'Where is the doom that I must face?' Three little leagues away, my lord. 'Then mend the horses' laggard pace!' We need them for next day, my lord.

'Next day—next day! Unloose my cords!' Our sister needed none, my lord. You had no mind to face our swords, And—where can cowards run, my lord?

'You would not kill the soul alive?' 'Twas thus our sister cried, my lord. 'I dare not die with none to shrive.' But so our sister died, my lord.

'Then wipe the sweat from brow and cheek. It runnels forth afresh, my lord. 'Uphold me—for the flesh is weak.' You've finished with the Flesh, my lord.


Old Horn to All Atlantic said: (A-hay O! To me O!') 'Now where did Frankie learn his trade? For he ran me down with a three-reef mains'le.' (All round the Horn!)

Atlantic answered:—'Not from me! You'd better ask the cold North Sea, For he ran me down under all plain canvas.' (All round the Horn!)

The North Sea answered:—'He's my man, For he came to me when he began— Frankie Drake in an open coaster. (All round the Sands!)

'I caught him young and I used him sore, So you never shall startle Frankie more, Without capsizing Earth and her waters. (All round the Sands!)

'I did not favour him at all. I made him pull and I made him haul— And stand his trick with the common sailors. (All round the Sands!)

'I froze him stiff and I fogged him blind. And kicked him home with his road to find By what he could see in a three-day snow-storm (All round the Sands!)

'I learned him his trade o' winter nights, 'Twixt Mardyk Fort and Dunkirk lights On a five-knot tide with the forts a-firing. (All round the Sands!)

'Before his beard began to shoot, I showed him the length of the Spaniard's foot— And I reckon he clapped the boot on it later. (All round the Sands!)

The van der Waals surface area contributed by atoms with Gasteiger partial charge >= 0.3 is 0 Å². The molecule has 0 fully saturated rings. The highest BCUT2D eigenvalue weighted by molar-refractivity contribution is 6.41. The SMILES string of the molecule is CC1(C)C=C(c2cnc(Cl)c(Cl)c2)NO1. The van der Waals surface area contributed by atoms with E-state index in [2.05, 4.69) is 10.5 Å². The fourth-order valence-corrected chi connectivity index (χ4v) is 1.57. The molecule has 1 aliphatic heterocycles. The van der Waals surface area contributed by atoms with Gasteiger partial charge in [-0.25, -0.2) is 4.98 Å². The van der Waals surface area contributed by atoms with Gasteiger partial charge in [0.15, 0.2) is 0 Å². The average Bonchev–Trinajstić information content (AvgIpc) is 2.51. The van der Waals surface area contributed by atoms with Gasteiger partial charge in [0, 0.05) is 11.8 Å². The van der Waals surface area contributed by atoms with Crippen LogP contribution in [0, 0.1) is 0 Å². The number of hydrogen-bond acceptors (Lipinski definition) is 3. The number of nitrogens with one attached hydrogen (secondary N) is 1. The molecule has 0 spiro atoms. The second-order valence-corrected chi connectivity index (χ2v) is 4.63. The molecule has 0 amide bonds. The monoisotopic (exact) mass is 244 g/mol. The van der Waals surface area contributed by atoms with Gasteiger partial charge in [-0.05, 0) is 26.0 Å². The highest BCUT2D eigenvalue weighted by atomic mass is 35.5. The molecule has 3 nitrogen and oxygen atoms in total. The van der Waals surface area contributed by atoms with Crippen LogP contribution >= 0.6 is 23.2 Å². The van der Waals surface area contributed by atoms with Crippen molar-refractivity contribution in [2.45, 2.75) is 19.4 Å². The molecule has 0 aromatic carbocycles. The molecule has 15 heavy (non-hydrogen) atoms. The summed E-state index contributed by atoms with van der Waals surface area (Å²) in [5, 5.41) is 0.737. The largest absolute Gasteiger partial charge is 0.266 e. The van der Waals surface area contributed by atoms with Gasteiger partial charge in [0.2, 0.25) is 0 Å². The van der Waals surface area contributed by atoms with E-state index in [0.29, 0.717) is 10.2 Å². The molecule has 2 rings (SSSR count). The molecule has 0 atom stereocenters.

'If there's a risk which you can make. That's worse than he was used to take Nigh every week in the way of his business; (All round the Sands!)

'If there's a trick that you can try, Which he hasn't met in time gone by, Not once or twice, but ten times over; (All round the Sands!)

'If you can teach him aught that's new, (A-hay O! To me O!) I'll give you Bruges and Niewport too, And the ten tall churches that stand between 'em.' Storm along my gallant Captains! (All round the Horn!)


When the drums begin to beat Down the street, When the poles are fetched and guyed, When the tight-rope's stretched and tied, When the dance-girls make salaam, When the snake-bag wakes alarm, When the pipes set up their drone, When the sharp-edged knives are thrown, When the red-hot coals are shown, To be swallowed by and bye— Arre Brethren, here come I!

Stripped to loin-cloth in the sun, Search me well and watch me close! Tell me how my tricks are done— Tell me how the mango grows? Give a man who is not made To his trade Swords to fling and catch again, Coins to ring and snatch again, Men to harm and cure again. Snakes to charm and lure again— He'll be hurt by his own blade, By his serpents disobeyed, By his clumsiness bewrayed, By the people laughed to scorn— So 'tis not with juggler born!